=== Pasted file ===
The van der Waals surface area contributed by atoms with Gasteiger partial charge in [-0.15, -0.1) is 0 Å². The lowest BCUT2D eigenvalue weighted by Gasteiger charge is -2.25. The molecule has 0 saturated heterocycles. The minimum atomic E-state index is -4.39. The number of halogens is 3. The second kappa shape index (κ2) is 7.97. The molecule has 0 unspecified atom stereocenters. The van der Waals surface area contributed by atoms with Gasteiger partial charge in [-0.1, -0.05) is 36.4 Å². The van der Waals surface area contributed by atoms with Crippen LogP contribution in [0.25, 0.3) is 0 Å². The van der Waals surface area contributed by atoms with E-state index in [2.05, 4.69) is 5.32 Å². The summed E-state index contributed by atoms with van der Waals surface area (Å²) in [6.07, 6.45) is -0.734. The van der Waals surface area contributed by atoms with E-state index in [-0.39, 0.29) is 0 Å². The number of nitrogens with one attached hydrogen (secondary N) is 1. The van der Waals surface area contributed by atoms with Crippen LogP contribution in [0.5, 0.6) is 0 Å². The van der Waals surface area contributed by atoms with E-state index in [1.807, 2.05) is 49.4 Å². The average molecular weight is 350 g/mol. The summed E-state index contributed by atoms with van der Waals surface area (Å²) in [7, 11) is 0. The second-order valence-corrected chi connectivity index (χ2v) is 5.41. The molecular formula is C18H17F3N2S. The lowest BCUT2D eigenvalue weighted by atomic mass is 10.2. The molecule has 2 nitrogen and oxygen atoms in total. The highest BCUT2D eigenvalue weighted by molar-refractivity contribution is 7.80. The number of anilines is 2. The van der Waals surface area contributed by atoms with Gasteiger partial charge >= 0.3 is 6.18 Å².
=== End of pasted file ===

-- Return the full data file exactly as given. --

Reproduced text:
The van der Waals surface area contributed by atoms with Gasteiger partial charge in [-0.15, -0.1) is 0 Å². The lowest BCUT2D eigenvalue weighted by Gasteiger charge is -2.25. The molecule has 0 saturated heterocycles. The minimum atomic E-state index is -4.39. The number of halogens is 3. The second kappa shape index (κ2) is 7.97. The molecule has 0 unspecified atom stereocenters. The van der Waals surface area contributed by atoms with Gasteiger partial charge in [-0.1, -0.05) is 36.4 Å². The van der Waals surface area contributed by atoms with Crippen LogP contribution in [0.25, 0.3) is 0 Å². The van der Waals surface area contributed by atoms with E-state index in [2.05, 4.69) is 5.32 Å². The summed E-state index contributed by atoms with van der Waals surface area (Å²) in [6.07, 6.45) is -0.734. The van der Waals surface area contributed by atoms with E-state index in [-0.39, 0.29) is 0 Å². The number of nitrogens with one attached hydrogen (secondary N) is 1. The van der Waals surface area contributed by atoms with Crippen LogP contribution in [0.5, 0.6) is 0 Å². The van der Waals surface area contributed by atoms with E-state index in [1.807, 2.05) is 49.4 Å². The average molecular weight is 350 g/mol. The summed E-state index contributed by atoms with van der Waals surface area (Å²) in [7, 11) is 0. The second-order valence-corrected chi connectivity index (χ2v) is 5.41. The molecular formula is C18H17F3N2S. The lowest BCUT2D eigenvalue weighted by atomic mass is 10.2. The molecule has 2 nitrogen and oxygen atoms in total. The highest BCUT2D eigenvalue weighted by molar-refractivity contribution is 7.80. The number of anilines is 2. The van der Waals surface area contributed by atoms with Gasteiger partial charge >= 0.3 is 6.18 Å².